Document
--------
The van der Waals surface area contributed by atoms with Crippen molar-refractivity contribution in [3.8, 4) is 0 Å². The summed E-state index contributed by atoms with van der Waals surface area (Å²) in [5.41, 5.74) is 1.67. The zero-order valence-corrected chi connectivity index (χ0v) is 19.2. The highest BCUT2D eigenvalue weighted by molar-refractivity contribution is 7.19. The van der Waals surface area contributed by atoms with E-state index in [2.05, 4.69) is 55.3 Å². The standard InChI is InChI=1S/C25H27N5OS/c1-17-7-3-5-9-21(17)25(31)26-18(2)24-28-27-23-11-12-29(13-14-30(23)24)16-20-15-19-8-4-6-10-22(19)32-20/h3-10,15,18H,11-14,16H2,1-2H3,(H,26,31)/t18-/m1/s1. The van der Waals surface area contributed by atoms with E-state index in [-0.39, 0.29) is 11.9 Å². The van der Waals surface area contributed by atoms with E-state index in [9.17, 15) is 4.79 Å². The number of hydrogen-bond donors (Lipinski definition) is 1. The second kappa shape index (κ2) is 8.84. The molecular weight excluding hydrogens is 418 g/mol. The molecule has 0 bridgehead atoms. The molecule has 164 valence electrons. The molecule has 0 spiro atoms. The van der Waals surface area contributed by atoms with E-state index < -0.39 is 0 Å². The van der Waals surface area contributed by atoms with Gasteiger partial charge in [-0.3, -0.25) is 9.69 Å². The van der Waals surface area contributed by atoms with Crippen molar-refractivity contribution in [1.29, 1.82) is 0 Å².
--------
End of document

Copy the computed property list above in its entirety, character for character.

The van der Waals surface area contributed by atoms with Crippen molar-refractivity contribution in [3.8, 4) is 0 Å². The summed E-state index contributed by atoms with van der Waals surface area (Å²) in [5.41, 5.74) is 1.67. The zero-order valence-corrected chi connectivity index (χ0v) is 19.2. The highest BCUT2D eigenvalue weighted by molar-refractivity contribution is 7.19. The van der Waals surface area contributed by atoms with E-state index in [2.05, 4.69) is 55.3 Å². The standard InChI is InChI=1S/C25H27N5OS/c1-17-7-3-5-9-21(17)25(31)26-18(2)24-28-27-23-11-12-29(13-14-30(23)24)16-20-15-19-8-4-6-10-22(19)32-20/h3-10,15,18H,11-14,16H2,1-2H3,(H,26,31)/t18-/m1/s1. The van der Waals surface area contributed by atoms with E-state index in [-0.39, 0.29) is 11.9 Å². The van der Waals surface area contributed by atoms with E-state index in [9.17, 15) is 4.79 Å². The number of hydrogen-bond donors (Lipinski definition) is 1. The second kappa shape index (κ2) is 8.84. The molecular weight excluding hydrogens is 418 g/mol. The molecule has 0 bridgehead atoms. The molecule has 164 valence electrons. The molecule has 0 spiro atoms. The van der Waals surface area contributed by atoms with E-state index < -0.39 is 0 Å². The van der Waals surface area contributed by atoms with Gasteiger partial charge in [-0.3, -0.25) is 9.69 Å². The van der Waals surface area contributed by atoms with Crippen molar-refractivity contribution in [1.29, 1.82) is 0 Å².